Link to Related Article: Eco-fascism: The ideology marrying environmentalism and white supremacy thriving online
Nature-based education, forest schools, the rewilding movement (especially those that are white dominated, which is most), we want to call you and ourselves in! This work needs to be explicitly anti-racist and also aware of its cultural-historical context. We don’t hold all the answers as to how to do this, and this is something many folx have talked about before, but are committed to doing it together as a community. Thank you @joewhittlephotography for recently tagging us on a post by @wilderness_awaremess to engage about the vital importance of acknowledgment of indigenous lifeways & philosophies in the nature-connection / 8 shields / rewilding communities. There is currently a surge of interest in nature-based education and place-based skills in “the West” particularly among white middle+ class people and I’m seeing and hearing how harmful it is when we as mentors in this field frame our pedagogies and curriculums as “new.” They are often based in kincentric (relation-based) philosophies that are influenced by First Nations cosmologies and other indigenous cosmologies. This is true for “Western” society at large too—ecology, the study of the relationships between beings and elements of the natural world, is considered a “newer” field of science while indigenous peoples have been ecologists for thousands of years. Because of the juxtaposition of ongoing colonial processes that impact First Nations folx on this land, it is so important to continue to acknowledge that these ways of thinking that center relationship and reciprocity are in fact ancient, still living, and a great deal of energy goes into protecting and stewarding them in the face of a colonizing force that has tried to erase them. Too much harm has already been done by the coopting and repackaging of traditional ecological knowledge through processes of biopiracy (a great term to google), so we must strive for awareness in how we frame our work.
At Queer Nature we talk about dismantling anthropocentrism (human-centrism) and it’s associated supremacies through fostering interspecies relationship. Though, we aren’t strictly biocentric (centering the other-than-human) either in the sense of being anti-human and/or anti-civ* Rather, we are interested in questioning the dichotomy between these two—the dichotomy that separates “nature” and “culture” and therefore the same dichotomy that exists when white outdoorists ask “what does race have to do with my work?” Dennis Martinez, an ecologist indigenous to so-called Mexico, describes a “kincentric” model of environmental thought as a middle path between the extremes of biocentrism and anthropocentrism. Instead of choosing to either put humans above everything else or below everything else, Martinez describes a worldview held by his relatives and other First Nations people that centers relationship. It is clear that kin-centric or eco-centric views are catching on among folks who were not raised to think this way—but if we are utilizing these worldviews for our own transformation without engaging in accountability to our First Nations neighbors, we are not truly being kin-centric, but only selectively kin-centric.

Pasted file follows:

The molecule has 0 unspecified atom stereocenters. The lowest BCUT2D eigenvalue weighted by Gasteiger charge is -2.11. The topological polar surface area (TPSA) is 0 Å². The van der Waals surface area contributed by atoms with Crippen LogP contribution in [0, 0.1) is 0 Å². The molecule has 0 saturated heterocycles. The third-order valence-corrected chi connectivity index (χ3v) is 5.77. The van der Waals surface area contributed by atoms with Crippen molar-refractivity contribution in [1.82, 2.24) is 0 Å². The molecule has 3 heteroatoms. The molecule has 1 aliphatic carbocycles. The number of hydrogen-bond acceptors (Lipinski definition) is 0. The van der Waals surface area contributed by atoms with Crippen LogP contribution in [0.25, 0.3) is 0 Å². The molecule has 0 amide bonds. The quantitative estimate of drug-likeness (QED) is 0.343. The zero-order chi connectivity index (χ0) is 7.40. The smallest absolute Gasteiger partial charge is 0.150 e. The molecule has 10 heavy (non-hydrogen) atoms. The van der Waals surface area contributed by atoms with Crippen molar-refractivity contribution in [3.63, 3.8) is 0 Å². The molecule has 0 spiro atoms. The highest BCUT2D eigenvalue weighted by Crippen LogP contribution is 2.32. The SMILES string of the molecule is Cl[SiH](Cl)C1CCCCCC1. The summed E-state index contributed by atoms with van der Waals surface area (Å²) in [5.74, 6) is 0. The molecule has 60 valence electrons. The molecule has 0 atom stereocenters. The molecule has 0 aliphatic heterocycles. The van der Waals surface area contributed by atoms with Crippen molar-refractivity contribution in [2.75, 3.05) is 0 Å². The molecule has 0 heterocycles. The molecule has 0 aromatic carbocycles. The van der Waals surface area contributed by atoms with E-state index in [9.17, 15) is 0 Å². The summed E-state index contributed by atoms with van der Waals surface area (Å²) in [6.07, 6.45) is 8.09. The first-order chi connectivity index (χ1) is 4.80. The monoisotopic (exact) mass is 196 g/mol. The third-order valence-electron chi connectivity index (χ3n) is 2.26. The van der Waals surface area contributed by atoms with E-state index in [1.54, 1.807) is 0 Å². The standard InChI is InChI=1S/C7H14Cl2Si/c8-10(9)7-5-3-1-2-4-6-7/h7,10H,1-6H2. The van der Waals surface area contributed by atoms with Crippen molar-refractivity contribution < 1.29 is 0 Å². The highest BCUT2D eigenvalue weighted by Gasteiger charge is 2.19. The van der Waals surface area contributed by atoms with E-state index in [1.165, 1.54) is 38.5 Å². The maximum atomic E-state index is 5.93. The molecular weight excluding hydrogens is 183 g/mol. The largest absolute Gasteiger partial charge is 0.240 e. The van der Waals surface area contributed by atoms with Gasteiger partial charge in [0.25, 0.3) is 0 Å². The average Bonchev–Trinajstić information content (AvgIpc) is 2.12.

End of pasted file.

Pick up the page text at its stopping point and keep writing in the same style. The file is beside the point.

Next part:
At QN, we also do align with so-called ‘biocentric’ ideologies on some levels because of how much impact human supremacy has had on non-humans. “A study published this year in the Proceedings of the National Academy of Science found that if you look at the world’s mammals by weight, 96% of that biomass is humans and livestock; just 4 percent is wild animals.” (From the New York Times Magazine article “The Insect Apocalypse is here.”) Therefore we recognize that now there is a need to listen to non-humans (as well as humans) and uplift them, because they have been ecologically marginalized. The notion of ‘the earth’s’ desires, wishes, and concerns taking precedence over human ones is certainly alluring at times.
Because of these various places we sit, is long past due that we also acknowledge that biocentric ideologies considered by some as “radical” forms of environmentalism have been used and are being used to justify indigenous genocide and forms of “deep ecology” that are white supremacist, racist, classist, and ableist in nature. Recently (but also traceable back to Nazi ideology) biocentric ideologies have been shared in a growing vein of “eco-fascism” that takes many ideological points from some strands of deep ecology, such as the notion that humans are a cancer of the planet and the notion that population needs to be controlled. Not to mention strands of thinking in rewilding and “radical” conservation that blame indigenous peoples for species loss as a tactic for justifying oppression. Unfortunately it is all too easy to commandeer these views for use as excuses for racism and classism in very overt ways, which the current generation of social-media savvy eco-fascists are doing. One of their claims is that non-white people are destroying the environment, and related, that there needs to be a white ethnostate that is centered around “conservation.” And that’s just scratching the surface.
So again, encouraging white/settler-identified nature-based educators and place-based skills instructors... to consider that this work should be anti-racist in mission and orientation and aware of our place in the family of things—not just ecologically, but ideologically as well. Cosmology IS ecology!
*expansion on anti-civ: though we have been influenced by some so-called “anti-civ” literature we are skeptical of anti-civ thought without a power/privilege/racial analysis